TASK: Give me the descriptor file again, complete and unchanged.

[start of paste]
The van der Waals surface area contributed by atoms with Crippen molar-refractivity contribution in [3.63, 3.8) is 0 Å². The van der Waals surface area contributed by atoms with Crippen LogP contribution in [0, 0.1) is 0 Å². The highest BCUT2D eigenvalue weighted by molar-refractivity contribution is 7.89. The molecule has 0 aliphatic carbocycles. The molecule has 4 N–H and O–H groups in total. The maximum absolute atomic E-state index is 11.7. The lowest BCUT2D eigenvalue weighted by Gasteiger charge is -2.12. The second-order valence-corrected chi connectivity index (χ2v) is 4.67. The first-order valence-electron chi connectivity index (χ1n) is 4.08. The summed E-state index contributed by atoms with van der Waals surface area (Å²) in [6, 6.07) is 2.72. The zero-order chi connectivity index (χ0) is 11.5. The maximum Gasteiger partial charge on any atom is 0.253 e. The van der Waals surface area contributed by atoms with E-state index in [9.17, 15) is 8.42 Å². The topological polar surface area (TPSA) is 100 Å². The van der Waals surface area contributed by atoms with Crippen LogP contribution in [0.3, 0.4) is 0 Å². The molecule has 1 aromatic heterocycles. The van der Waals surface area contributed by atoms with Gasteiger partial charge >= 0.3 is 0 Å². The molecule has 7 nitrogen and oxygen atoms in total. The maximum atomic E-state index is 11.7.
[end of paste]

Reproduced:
The van der Waals surface area contributed by atoms with Crippen molar-refractivity contribution in [3.63, 3.8) is 0 Å². The van der Waals surface area contributed by atoms with Crippen LogP contribution in [0, 0.1) is 0 Å². The highest BCUT2D eigenvalue weighted by molar-refractivity contribution is 7.89. The molecule has 0 aliphatic carbocycles. The molecule has 4 N–H and O–H groups in total. The maximum absolute atomic E-state index is 11.7. The lowest BCUT2D eigenvalue weighted by Gasteiger charge is -2.12. The second-order valence-corrected chi connectivity index (χ2v) is 4.67. The first-order valence-electron chi connectivity index (χ1n) is 4.08. The summed E-state index contributed by atoms with van der Waals surface area (Å²) in [6, 6.07) is 2.72. The zero-order chi connectivity index (χ0) is 11.5. The maximum Gasteiger partial charge on any atom is 0.253 e. The van der Waals surface area contributed by atoms with E-state index in [9.17, 15) is 8.42 Å². The topological polar surface area (TPSA) is 100 Å². The van der Waals surface area contributed by atoms with Crippen LogP contribution in [0.3, 0.4) is 0 Å². The molecule has 1 aromatic heterocycles. The van der Waals surface area contributed by atoms with Gasteiger partial charge >= 0.3 is 0 Å². The molecule has 7 nitrogen and oxygen atoms in total. The maximum atomic E-state index is 11.7.